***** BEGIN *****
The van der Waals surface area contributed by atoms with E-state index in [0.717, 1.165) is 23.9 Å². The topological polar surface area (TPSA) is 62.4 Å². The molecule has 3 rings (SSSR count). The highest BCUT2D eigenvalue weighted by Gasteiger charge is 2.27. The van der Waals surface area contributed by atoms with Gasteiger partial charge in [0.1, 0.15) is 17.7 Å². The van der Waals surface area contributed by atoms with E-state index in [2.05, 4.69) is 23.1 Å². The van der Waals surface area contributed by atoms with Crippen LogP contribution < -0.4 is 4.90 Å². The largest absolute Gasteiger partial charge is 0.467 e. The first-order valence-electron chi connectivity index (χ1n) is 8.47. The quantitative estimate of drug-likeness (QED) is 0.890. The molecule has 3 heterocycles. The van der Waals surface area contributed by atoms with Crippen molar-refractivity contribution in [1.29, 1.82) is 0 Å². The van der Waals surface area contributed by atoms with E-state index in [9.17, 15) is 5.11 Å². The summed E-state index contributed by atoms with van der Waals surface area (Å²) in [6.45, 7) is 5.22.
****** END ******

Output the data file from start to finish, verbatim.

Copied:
The van der Waals surface area contributed by atoms with E-state index in [0.717, 1.165) is 23.9 Å². The topological polar surface area (TPSA) is 62.4 Å². The molecule has 3 rings (SSSR count). The highest BCUT2D eigenvalue weighted by Gasteiger charge is 2.27. The van der Waals surface area contributed by atoms with Gasteiger partial charge in [0.1, 0.15) is 17.7 Å². The van der Waals surface area contributed by atoms with E-state index in [2.05, 4.69) is 23.1 Å². The van der Waals surface area contributed by atoms with Crippen LogP contribution < -0.4 is 4.90 Å². The largest absolute Gasteiger partial charge is 0.467 e. The first-order valence-electron chi connectivity index (χ1n) is 8.47. The quantitative estimate of drug-likeness (QED) is 0.890. The molecule has 3 heterocycles. The van der Waals surface area contributed by atoms with Crippen molar-refractivity contribution in [1.29, 1.82) is 0 Å². The van der Waals surface area contributed by atoms with E-state index in [9.17, 15) is 5.11 Å². The summed E-state index contributed by atoms with van der Waals surface area (Å²) in [6.45, 7) is 5.22.